Getting around the map is rather annoying for two reasons: speed and enemies. If you check the speedometer on your jeep, you'll notice it claims you're moving at 100kph. But I've been in plenty of cars and that speed does not feel like 100kph. In fact it doesn't feel all that much faster than walking or running. I get the feeling that vehicles are deliberately slow to create the illusion that the map is really big. Well, the map is pretty big, but travel is slow, huge chunks of map are inaccessible, and most of the remainder is uselessly empty and monotonous.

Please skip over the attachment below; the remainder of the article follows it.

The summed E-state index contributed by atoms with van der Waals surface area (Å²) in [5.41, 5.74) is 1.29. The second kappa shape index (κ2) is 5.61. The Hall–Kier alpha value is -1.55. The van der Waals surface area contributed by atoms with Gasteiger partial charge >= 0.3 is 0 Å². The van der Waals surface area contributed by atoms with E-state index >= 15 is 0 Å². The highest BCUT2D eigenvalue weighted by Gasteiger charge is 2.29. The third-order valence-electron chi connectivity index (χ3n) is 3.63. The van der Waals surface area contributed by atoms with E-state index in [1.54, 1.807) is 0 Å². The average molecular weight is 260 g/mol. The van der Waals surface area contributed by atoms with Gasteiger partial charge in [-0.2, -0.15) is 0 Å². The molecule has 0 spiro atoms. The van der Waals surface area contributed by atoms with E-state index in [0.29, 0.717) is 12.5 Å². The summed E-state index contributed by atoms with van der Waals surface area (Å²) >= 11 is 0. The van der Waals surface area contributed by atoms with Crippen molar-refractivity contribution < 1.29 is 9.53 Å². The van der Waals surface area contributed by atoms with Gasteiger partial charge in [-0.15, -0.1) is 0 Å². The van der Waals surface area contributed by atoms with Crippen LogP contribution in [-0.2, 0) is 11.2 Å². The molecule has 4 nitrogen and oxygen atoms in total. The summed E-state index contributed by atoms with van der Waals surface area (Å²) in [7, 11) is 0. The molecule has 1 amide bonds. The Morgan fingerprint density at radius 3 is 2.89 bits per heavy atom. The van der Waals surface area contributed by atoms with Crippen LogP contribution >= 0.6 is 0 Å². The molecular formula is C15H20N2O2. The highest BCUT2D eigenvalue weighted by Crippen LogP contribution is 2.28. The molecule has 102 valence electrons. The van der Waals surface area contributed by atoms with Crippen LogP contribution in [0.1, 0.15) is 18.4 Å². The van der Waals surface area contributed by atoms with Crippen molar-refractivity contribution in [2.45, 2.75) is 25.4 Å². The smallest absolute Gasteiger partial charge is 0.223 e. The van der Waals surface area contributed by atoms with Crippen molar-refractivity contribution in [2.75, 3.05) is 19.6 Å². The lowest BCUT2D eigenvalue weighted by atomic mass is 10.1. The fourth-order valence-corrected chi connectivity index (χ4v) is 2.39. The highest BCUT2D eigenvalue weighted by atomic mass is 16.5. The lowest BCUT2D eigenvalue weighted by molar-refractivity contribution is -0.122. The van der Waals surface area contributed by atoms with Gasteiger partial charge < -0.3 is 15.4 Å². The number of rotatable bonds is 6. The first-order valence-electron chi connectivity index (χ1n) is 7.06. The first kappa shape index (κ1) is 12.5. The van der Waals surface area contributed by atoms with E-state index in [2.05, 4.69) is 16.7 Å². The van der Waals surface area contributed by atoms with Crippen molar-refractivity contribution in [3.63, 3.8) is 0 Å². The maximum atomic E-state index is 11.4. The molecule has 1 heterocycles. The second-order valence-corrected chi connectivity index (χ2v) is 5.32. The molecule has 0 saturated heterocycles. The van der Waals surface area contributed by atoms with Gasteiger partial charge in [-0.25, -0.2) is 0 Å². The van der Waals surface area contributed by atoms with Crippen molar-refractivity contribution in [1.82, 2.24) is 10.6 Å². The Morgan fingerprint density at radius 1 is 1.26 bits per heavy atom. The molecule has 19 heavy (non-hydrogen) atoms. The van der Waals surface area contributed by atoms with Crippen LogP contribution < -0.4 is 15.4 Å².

And when you're driving around you'll often run into guard posts, villages, or compounds of various sorts - and every one is packed full of enemies. 99% of all other people you meet in game are hostile, even those belonging to the faction you're working for. The game justifies this by telling you you're on "secret missions" so that even the guys you're working with don't know you're working with them, because... well I don't really know. Basically if you see someone they're going to shoot you, and you can't just drive to a destination without having to mow down a few dozen guys that you can't even outrun because your car slows down and breaks as it takes damage. Of course, you can avoid the outposts if you're willing to spend even more time going far out of the way to avoid patrols and outposts.